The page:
Menander Rhetor, Treatise 1

LCL 539: 60-61

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MENANDER RHETOR

1.9. ΠΕΡΙ ΑΠΕΥΚΤΙΚΩΝ ΚΑΙ ΠΡΟΣΕΥΚΤΙΚΩΝ

1. Οἱ δὲ ἀπευκτικοὶ καὶ προσευκτικοὶ ὕμνοι σχεδὸν μέν, ὥσπερ ἐφάσκομεν, πᾶσι τοῖς προειρημένοις εἰσὶν ἀναπεπλεγμένοι, ἢ τοῖς γε πλείστοις αὐτῶν. ἅπαντες γὰρ ἀνυμνοῦντες τοὺς θεοὺς εἰς εὐχὰς ἐγκλείουσι τοὺς λόγους. ἤδη δέ τινες καὶ ἀποτόμως καθ’ αὑτοὺς γεγόνασιν, ἀπευκτικὸς μὲν ὁ τοιοῦτος·

Ζεῦ κύδιστε μέγιστε, κελαινεφές, αἰθέρι ναίων, μὴ πρὶν ἐπ’ ἠέλιον δῦναι καὶ ἐπὶ κνέφας ἐλθεῖν·

προσευκτικὸς δέ·

343κλῦθί μευ αἰγιόχοιο Διὸς τέκος, ἥτε μοι αἰεὶ ἐν πάντεσσι πόνοισι παρίστασαι·

καὶ παρὰ Πλάτωνι, “ὦ φίλε Πᾶν” καὶ ὅσα ἐν τῷ Φαίδρῳ εὔχεται. 2. δεῖ δὲ τοὺς τοιούτους ὕμνους μὴ κατακορεῖς εἶναι. τὰς μὲν γὰρ εὐχὰς δικαίας εἶναι χρή, καὶ [ἀπευχὰς]1 δικαίας οὔσας καὶ ἁπλᾶς εἶναι δεῖ, τὸ δεῖνα γενέσθαι, εἶναι δὲ [ἁπλᾶς]2 καὶ βραχείας, ἔτι δὲ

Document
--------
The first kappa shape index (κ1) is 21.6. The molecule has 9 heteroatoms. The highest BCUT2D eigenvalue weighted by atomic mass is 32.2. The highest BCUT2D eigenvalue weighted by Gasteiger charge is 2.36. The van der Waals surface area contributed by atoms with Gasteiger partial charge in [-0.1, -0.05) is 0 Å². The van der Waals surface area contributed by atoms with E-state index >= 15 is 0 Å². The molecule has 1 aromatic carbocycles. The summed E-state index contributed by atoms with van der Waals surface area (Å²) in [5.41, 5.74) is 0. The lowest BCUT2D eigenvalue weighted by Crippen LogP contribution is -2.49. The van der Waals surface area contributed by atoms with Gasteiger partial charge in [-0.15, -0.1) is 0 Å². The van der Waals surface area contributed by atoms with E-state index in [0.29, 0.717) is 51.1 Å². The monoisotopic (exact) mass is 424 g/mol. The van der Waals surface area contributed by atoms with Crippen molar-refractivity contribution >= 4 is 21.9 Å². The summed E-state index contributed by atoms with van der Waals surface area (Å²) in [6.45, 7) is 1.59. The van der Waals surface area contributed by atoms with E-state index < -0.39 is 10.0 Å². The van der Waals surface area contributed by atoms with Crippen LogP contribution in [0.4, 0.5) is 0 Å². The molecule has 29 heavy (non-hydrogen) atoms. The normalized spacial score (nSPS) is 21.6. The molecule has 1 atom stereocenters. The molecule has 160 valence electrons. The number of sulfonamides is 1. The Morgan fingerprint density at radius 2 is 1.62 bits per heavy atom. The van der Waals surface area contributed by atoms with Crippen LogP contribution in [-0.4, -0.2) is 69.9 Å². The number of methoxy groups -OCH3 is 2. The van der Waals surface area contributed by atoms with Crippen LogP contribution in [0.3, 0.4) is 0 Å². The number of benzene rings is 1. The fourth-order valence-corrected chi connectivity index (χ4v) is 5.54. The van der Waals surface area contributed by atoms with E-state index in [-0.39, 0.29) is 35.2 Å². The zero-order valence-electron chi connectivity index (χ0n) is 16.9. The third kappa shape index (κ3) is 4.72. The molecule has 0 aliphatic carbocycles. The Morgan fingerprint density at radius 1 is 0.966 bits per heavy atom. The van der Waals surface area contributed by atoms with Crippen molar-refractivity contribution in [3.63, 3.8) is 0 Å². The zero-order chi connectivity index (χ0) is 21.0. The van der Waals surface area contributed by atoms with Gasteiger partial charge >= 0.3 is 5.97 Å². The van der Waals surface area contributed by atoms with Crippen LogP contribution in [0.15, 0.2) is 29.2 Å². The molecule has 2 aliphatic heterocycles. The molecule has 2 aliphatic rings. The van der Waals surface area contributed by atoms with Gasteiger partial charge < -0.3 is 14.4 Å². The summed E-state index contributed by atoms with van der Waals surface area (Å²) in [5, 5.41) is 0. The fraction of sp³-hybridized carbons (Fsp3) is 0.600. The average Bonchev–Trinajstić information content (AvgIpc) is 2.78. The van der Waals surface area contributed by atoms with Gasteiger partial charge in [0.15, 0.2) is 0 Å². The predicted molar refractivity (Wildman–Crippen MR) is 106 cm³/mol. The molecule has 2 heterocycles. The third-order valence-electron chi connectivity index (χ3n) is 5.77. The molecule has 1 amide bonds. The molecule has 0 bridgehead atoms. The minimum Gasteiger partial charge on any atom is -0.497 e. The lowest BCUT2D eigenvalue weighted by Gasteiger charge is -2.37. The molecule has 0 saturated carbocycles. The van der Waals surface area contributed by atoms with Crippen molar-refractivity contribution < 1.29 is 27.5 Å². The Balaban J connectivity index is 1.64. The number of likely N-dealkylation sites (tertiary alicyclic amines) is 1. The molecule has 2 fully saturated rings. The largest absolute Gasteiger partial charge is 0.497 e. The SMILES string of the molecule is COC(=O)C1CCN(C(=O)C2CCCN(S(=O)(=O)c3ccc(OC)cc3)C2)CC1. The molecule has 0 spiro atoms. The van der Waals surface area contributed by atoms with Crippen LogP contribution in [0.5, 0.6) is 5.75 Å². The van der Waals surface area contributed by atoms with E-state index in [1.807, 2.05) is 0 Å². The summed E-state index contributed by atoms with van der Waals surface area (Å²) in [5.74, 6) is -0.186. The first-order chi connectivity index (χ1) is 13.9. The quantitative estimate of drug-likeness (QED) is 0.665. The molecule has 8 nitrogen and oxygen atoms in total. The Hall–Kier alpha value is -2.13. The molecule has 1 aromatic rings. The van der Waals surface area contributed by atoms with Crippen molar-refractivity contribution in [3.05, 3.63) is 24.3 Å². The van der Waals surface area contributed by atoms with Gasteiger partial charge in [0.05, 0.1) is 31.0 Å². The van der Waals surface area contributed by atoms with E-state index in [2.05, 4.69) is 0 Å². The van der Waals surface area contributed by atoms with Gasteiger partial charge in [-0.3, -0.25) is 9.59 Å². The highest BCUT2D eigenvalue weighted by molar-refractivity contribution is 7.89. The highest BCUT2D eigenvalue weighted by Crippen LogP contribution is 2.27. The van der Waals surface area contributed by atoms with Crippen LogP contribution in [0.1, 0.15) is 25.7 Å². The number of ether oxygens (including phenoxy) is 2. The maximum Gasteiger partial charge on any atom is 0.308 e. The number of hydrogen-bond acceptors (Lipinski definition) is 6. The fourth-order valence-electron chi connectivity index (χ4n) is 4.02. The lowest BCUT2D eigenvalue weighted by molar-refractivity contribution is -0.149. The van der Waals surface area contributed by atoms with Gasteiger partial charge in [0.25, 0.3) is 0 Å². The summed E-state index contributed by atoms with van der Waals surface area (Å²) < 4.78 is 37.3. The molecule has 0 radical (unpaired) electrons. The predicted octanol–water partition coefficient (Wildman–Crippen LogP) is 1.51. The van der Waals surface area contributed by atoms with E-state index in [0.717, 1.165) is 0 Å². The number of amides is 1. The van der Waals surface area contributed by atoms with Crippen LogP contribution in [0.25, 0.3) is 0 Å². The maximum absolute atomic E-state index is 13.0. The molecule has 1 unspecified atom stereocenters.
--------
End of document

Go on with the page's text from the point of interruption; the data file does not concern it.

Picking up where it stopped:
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1.9. DEPRECATORY AND PRECATORY HYMNS

1.9. DEPRECATORY AND PRECATORY HYMNS

1. Hymns that pray against something (apeuktikoi) or for something (proseuktikoi) are, as we said,1 embedded in nearly all—or at least most—of the aforementioned types, for all who hymn the gods conclude their speeches with prayers.2 To be sure, some are completely self-contained, like this deprecatory example:3

Zeus, most glorious, greatest one, lord of dark clouds, dwelling in the sky, do not let the sun go down nor darkness come over us before ...

or like this precatory one:4

Hear me, daughter of aegis-bearing Zeus, you who always stand by me in all my toils ...

and in Plato’s Phaedrus, the prayer that begins with “O dear Pan.”5 2. Hymns such as these should not be tediously long, for prayers must be just and, being just, should also be straightforward—that such and such may happen—and also be brief. Besides, the point is not to instruct the gods,

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DOI: 10.4159/DLCL.menander_rhetor-treatise_1.2019